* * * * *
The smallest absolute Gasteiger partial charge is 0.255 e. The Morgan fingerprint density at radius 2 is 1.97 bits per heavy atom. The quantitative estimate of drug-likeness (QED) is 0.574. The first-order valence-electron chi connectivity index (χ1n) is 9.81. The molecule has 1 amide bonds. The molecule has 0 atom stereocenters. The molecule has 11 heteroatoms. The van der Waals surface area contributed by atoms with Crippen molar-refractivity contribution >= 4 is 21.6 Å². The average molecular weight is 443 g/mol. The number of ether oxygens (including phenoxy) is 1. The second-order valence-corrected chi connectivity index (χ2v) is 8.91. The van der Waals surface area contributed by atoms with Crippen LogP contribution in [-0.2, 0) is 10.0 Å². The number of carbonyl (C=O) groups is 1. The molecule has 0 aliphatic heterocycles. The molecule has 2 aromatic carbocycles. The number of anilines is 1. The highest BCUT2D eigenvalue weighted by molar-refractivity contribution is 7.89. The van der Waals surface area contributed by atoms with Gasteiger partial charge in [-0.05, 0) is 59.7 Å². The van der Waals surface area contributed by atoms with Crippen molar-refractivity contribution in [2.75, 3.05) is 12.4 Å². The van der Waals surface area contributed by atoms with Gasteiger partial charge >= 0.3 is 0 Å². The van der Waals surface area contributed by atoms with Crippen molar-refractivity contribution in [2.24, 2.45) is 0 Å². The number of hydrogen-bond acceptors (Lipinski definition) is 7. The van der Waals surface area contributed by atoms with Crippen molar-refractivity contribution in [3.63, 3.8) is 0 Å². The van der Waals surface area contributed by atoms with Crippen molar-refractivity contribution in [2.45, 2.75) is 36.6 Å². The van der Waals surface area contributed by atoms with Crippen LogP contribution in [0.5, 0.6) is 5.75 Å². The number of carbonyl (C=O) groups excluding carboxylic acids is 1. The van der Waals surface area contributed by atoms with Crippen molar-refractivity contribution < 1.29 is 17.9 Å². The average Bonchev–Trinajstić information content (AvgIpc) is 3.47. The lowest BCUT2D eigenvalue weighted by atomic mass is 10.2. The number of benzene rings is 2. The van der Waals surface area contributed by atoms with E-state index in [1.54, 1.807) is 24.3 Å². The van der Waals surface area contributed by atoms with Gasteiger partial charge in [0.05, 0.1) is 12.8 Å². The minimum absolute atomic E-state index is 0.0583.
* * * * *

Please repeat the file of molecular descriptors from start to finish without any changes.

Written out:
The smallest absolute Gasteiger partial charge is 0.255 e. The Morgan fingerprint density at radius 2 is 1.97 bits per heavy atom. The quantitative estimate of drug-likeness (QED) is 0.574. The first-order valence-electron chi connectivity index (χ1n) is 9.81. The molecule has 1 amide bonds. The molecule has 0 atom stereocenters. The molecule has 11 heteroatoms. The van der Waals surface area contributed by atoms with Crippen molar-refractivity contribution >= 4 is 21.6 Å². The average molecular weight is 443 g/mol. The number of ether oxygens (including phenoxy) is 1. The second-order valence-corrected chi connectivity index (χ2v) is 8.91. The van der Waals surface area contributed by atoms with Crippen LogP contribution in [-0.2, 0) is 10.0 Å². The number of carbonyl (C=O) groups is 1. The molecule has 0 aliphatic heterocycles. The molecule has 2 aromatic carbocycles. The number of anilines is 1. The highest BCUT2D eigenvalue weighted by molar-refractivity contribution is 7.89. The van der Waals surface area contributed by atoms with Gasteiger partial charge in [-0.05, 0) is 59.7 Å². The van der Waals surface area contributed by atoms with Crippen molar-refractivity contribution in [2.75, 3.05) is 12.4 Å². The van der Waals surface area contributed by atoms with Gasteiger partial charge >= 0.3 is 0 Å². The van der Waals surface area contributed by atoms with Crippen molar-refractivity contribution in [2.24, 2.45) is 0 Å². The number of hydrogen-bond acceptors (Lipinski definition) is 7. The van der Waals surface area contributed by atoms with Crippen molar-refractivity contribution in [3.63, 3.8) is 0 Å². The van der Waals surface area contributed by atoms with Crippen molar-refractivity contribution in [2.45, 2.75) is 36.6 Å². The van der Waals surface area contributed by atoms with Crippen LogP contribution in [0.5, 0.6) is 5.75 Å². The number of carbonyl (C=O) groups excluding carboxylic acids is 1. The van der Waals surface area contributed by atoms with Crippen molar-refractivity contribution < 1.29 is 17.9 Å². The average Bonchev–Trinajstić information content (AvgIpc) is 3.47. The lowest BCUT2D eigenvalue weighted by atomic mass is 10.2. The number of benzene rings is 2. The van der Waals surface area contributed by atoms with E-state index in [1.54, 1.807) is 24.3 Å². The van der Waals surface area contributed by atoms with Gasteiger partial charge in [0.05, 0.1) is 12.8 Å². The minimum absolute atomic E-state index is 0.0583.